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Cornwallis, dated Vellore the 13th inft. ftating, that after completing his battering grain, his Lordship propofed to move the next day by Chittoor and Moglce, and expected to afcend the pafs, which is diftant about 50 miles, on the 20th or 21ft inft, that the head of the país is about 110 miles from Bangalore, to which place it was his intention immediately to direct his march, and that he hoped to inveft it on the 5th or 6th of next month.
We have the honour to be,
With the greatest respect,
Your faithful humble fervants, CHARLES OAKLEY. J. HUDDLESTON." Conftantinople, May 22. The grand fleet lies wind-bound off the entrance of the Bofphorus, ready to proceed into the Black Sea with the first favourable change.
The fquadron fitted out for the protection of the Archipelago, confifting of two ships of the line, three frigates, and five floops, departed on the 16th inftant for the Dardapelles.
Turin, June 11. A difpute has lately taken place in this capital between the Students of the univerfity and the police, which, from the prudent conduct of the
Government, has fortunately fubfided without any bad confequence. It was occafioned by the arrest of one of the students on a mistaken charge; in confequence of which the other members of the university infifted on the officer asking pardon publicly. This not being complied with, the ftudents affembled in confiderable numbers, and proceeded to fome acts of violence. The troops having been drawn out, and the officer who had executed the arreft having afked pardon, the tumult fubfided without any further confequences.
Bruffels, July 1. Yesterday the ceremony of the inauguration of the Emperor, as Duke of Brabant, was performed here, when his Royal Highnefs the Duke of Saxe Tefchen took and received, in his Imperial Majefty's name, the oaths which are prefcribed on this occafion.
Hague, July 7. Yesterday morning about two o'clock a fire broke out in the Admiralty of Amfterdam, and, though every endeavour was used to extinguish it, confumed, in a few hours, the whole of that fine building, and a large magazine of fails, arms, and other ftores, fufficient, it is faid, for the equipment of thirteen fhips of war. The caufe of this misfortune is not yet afcertained.
twelve years of age, and robbing him of a
SOON after eight, the three following bag, containing a jacket, a fhirt, and waift
criminals were brought out of Newgate, at the Debtors door, to the temporary gallows, viz. George Anlett and James Kelley, both for forgery, and John Smith for returning from tranfportat on before the expiration of his time, and executed.
July 6. Mary Doran was brought up to receive the judgment of the Court for fetting her house on fire. She was fentenced to be imprisoned two years in Newgate, and afterwards to find fecurity for her good behaviour for five years; herself in col, and two Jureties in gol. each.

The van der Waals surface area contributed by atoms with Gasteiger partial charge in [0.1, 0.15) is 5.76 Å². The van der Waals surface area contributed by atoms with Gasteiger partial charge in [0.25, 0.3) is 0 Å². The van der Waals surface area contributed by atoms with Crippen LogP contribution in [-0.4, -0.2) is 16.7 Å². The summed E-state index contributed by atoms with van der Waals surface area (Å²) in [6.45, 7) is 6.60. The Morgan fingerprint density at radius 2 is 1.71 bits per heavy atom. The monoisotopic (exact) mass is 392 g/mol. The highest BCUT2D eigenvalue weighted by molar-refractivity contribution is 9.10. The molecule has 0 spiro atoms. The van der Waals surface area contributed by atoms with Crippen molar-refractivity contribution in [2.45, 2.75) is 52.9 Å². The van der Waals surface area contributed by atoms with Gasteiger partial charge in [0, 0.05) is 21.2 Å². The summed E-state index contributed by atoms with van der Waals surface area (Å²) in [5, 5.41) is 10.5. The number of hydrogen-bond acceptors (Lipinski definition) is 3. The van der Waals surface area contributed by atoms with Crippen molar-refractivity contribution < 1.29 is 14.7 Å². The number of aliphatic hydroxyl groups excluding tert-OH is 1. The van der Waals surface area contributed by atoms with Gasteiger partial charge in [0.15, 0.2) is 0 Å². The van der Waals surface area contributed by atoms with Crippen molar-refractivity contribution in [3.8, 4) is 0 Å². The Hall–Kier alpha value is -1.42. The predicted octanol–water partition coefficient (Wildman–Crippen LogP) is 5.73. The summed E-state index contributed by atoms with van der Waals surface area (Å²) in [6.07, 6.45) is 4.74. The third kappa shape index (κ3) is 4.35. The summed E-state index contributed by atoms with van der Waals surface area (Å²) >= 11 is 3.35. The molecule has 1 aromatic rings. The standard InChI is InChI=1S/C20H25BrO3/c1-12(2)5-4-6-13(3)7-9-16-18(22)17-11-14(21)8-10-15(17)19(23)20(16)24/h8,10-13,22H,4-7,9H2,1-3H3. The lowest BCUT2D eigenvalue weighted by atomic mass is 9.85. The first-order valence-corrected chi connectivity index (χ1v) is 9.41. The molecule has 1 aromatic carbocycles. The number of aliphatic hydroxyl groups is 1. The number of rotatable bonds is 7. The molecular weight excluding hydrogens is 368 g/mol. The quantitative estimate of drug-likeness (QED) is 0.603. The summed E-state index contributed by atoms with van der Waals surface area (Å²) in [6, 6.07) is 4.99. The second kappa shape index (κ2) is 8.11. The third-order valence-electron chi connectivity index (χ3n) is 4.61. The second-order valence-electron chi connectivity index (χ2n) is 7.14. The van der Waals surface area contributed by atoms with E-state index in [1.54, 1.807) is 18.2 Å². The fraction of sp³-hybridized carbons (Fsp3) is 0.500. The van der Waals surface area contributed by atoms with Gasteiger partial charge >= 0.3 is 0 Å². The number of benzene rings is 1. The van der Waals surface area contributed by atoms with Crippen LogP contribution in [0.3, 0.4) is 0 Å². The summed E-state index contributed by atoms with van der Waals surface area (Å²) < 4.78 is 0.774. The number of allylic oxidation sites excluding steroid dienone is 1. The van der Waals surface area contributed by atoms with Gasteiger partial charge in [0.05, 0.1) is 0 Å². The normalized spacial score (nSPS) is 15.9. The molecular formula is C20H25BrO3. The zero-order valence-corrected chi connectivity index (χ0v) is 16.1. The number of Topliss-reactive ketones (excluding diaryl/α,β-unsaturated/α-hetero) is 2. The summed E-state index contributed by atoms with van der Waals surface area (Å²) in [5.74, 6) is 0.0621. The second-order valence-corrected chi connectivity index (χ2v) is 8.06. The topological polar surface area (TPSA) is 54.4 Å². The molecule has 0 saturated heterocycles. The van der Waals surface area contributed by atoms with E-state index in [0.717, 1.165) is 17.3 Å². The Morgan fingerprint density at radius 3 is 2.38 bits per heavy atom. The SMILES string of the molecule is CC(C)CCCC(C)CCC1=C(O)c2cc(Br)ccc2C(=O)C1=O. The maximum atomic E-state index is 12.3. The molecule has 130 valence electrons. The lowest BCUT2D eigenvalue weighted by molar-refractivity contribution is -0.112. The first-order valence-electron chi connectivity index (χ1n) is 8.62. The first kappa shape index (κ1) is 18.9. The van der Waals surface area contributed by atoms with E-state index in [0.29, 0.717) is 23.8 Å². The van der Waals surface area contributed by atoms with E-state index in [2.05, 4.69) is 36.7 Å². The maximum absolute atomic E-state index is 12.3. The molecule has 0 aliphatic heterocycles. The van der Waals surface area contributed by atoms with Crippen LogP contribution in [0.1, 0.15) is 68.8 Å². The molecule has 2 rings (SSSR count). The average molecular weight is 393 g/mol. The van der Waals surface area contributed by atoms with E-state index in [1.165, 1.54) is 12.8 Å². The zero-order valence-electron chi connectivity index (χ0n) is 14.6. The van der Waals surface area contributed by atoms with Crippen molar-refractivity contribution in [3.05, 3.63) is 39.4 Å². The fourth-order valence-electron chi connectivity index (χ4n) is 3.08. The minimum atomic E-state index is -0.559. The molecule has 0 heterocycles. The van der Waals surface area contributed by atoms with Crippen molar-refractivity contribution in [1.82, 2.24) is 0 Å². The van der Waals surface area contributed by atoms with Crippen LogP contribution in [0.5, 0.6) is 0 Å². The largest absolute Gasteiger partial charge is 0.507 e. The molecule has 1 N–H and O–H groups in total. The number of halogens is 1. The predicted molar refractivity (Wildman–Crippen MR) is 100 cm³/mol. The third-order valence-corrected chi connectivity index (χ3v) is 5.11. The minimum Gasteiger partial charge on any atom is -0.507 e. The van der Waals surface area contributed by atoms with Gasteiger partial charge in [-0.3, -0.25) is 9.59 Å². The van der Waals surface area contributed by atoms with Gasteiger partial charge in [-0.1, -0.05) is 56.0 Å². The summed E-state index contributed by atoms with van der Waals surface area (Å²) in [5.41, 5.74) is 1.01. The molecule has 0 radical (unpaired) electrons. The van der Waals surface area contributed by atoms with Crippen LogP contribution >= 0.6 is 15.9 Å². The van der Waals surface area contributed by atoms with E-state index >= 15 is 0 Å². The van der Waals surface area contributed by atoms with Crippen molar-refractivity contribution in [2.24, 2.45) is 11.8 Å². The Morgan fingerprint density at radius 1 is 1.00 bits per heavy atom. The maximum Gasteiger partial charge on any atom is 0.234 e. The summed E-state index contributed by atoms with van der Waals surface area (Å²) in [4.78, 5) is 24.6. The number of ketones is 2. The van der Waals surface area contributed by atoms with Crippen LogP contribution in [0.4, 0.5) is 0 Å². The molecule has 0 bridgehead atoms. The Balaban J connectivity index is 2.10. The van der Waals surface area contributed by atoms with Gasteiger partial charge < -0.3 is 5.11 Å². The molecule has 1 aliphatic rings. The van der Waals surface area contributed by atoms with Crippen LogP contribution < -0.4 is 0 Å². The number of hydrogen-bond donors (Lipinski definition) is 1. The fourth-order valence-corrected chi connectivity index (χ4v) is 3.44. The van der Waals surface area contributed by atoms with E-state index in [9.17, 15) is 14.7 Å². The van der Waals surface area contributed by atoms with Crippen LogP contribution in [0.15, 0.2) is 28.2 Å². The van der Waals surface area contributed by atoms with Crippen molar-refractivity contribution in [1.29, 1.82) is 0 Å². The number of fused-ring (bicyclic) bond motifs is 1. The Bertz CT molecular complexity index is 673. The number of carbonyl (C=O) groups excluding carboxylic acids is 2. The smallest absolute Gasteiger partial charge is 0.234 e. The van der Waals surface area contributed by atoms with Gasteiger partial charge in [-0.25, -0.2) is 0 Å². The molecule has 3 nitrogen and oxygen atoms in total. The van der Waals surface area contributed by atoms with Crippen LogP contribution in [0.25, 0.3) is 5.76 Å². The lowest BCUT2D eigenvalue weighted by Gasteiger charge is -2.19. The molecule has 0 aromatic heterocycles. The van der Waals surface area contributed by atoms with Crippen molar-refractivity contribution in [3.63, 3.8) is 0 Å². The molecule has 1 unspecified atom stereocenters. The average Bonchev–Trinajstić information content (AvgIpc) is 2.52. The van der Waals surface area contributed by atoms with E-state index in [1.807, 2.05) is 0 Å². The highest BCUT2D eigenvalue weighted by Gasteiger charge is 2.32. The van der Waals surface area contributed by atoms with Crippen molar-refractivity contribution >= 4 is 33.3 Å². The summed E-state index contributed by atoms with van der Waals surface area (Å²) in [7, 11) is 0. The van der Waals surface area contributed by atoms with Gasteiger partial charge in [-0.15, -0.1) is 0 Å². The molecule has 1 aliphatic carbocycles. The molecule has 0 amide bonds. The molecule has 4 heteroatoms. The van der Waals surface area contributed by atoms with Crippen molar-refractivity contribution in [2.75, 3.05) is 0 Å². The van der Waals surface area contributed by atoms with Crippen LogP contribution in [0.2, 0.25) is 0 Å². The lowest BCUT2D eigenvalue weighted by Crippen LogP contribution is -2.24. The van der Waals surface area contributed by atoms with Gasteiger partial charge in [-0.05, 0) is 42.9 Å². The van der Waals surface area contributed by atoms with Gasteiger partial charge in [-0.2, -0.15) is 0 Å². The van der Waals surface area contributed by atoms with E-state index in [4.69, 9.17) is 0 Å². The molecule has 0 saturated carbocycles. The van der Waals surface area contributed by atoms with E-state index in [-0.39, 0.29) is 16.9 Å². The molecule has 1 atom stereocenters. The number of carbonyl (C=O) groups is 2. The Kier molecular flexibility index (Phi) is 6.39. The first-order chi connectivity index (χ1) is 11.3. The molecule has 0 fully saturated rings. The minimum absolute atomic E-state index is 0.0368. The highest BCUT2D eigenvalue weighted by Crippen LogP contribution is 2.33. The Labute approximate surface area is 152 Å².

Same day the following malefactors were brought out of Newgate, and executed according to their fentences, viz. William Brown and John Dawfon, for robbing Mr. Maddocks, the bottom of Highgate-hill, of feventeen guineas and a half, &c.-William Bates, Edward Gilletkey, and Stephen Mackaway, for affulting Robert Adair, Elq. Amelia Briftow, and Elizabeth Dundas, on the highway, at Edmonton, and robbing them of a gold watch, a ten pound Banknote, and twenty guineas.-Jofeph Wood, aged fourteen, and Thomas Underwood, aged been, for affaulting William Beedle, a lad
coat, and five-pence in half pence, near Salt Petre Bank;-and Ifabella Stewart, for ftealing in the dwelling houfe of Mr. Goodman, in the Strand, a fifty pound Bank-note, and twenty-one guineas, the property of Elizabeth Morgan: they all died very penitent, and owned the juftnefs of their fen
The fovereignty of the people, acting by a free reprefentation in every nation. The increafed, increafing, and facred flame of liberty.
Perfect freedom, instead of toleration, in matters of religion.
The Liberty of the Prefs.
The Trial by Jury; and may the Rights of Jurymen to protect the innocent, for ever remain inviolate.
The literary characters who have vindiented the Rights of Man; and may genius ever be employed in the caufe of freedom. Thanks to Mr. Burke for the difcuffion he has provoked.
The Patriots of France.
To the memory of thofe citizens who have died in France for the liberty of their country. The Friends of the French Revolution in and out of Parliament.
The free principles of the British Conftitution.
Ireland and her Band of Patriots.
General Washington, and the liberty of
To the memory of Dr. Price, the Apofile of Liberty and Friend of Mankind.
To the memory of Hampden, Milton, Sidney, Locke and Franklin.
An Ode written for the occafion, by Mr. Merry, was recited by the Rev. Mr. Jenkins, and the following three Stanzas fung by Sedgwick:
Fill high the animating glass,
The health of humankind?
Not now a venal tribe shall raise
To fov'reigns who have sEIZ'D their
But at this gay, this liberal hour,
We turn indignant from each caufe
The two concluding lines of the Ode were fung in chorus, and afterwards given as atoaft;